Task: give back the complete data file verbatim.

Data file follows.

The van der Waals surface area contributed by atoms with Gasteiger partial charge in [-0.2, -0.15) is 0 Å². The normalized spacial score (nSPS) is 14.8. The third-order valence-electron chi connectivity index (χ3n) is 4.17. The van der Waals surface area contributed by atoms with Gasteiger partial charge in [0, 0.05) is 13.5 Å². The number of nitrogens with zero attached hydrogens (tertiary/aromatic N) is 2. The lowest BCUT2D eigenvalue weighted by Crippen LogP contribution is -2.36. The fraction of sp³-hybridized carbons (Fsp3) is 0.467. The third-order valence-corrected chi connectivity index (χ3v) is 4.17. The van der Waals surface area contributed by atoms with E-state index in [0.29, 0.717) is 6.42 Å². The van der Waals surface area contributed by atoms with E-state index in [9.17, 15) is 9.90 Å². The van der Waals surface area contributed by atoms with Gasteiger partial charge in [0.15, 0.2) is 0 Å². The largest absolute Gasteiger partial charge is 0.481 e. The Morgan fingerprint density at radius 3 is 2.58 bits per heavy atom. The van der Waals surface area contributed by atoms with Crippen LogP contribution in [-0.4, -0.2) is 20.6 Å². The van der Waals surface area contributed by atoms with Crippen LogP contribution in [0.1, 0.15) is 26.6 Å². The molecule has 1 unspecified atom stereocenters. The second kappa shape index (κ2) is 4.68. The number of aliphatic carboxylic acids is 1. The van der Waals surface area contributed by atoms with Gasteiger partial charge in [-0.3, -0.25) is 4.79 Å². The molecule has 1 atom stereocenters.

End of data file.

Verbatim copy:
The van der Waals surface area contributed by atoms with Gasteiger partial charge in [-0.2, -0.15) is 0 Å². The normalized spacial score (nSPS) is 14.8. The third-order valence-electron chi connectivity index (χ3n) is 4.17. The van der Waals surface area contributed by atoms with Gasteiger partial charge in [0, 0.05) is 13.5 Å². The number of nitrogens with zero attached hydrogens (tertiary/aromatic N) is 2. The lowest BCUT2D eigenvalue weighted by Crippen LogP contribution is -2.36. The fraction of sp³-hybridized carbons (Fsp3) is 0.467. The third-order valence-corrected chi connectivity index (χ3v) is 4.17. The van der Waals surface area contributed by atoms with E-state index in [0.29, 0.717) is 6.42 Å². The van der Waals surface area contributed by atoms with E-state index in [9.17, 15) is 9.90 Å². The van der Waals surface area contributed by atoms with Gasteiger partial charge in [0.15, 0.2) is 0 Å². The largest absolute Gasteiger partial charge is 0.481 e. The Morgan fingerprint density at radius 3 is 2.58 bits per heavy atom. The van der Waals surface area contributed by atoms with Crippen LogP contribution in [-0.4, -0.2) is 20.6 Å². The van der Waals surface area contributed by atoms with Crippen LogP contribution in [0.1, 0.15) is 26.6 Å². The molecule has 1 unspecified atom stereocenters. The second kappa shape index (κ2) is 4.68. The number of aliphatic carboxylic acids is 1. The van der Waals surface area contributed by atoms with Gasteiger partial charge in [-0.3, -0.25) is 4.79 Å². The molecule has 1 atom stereocenters.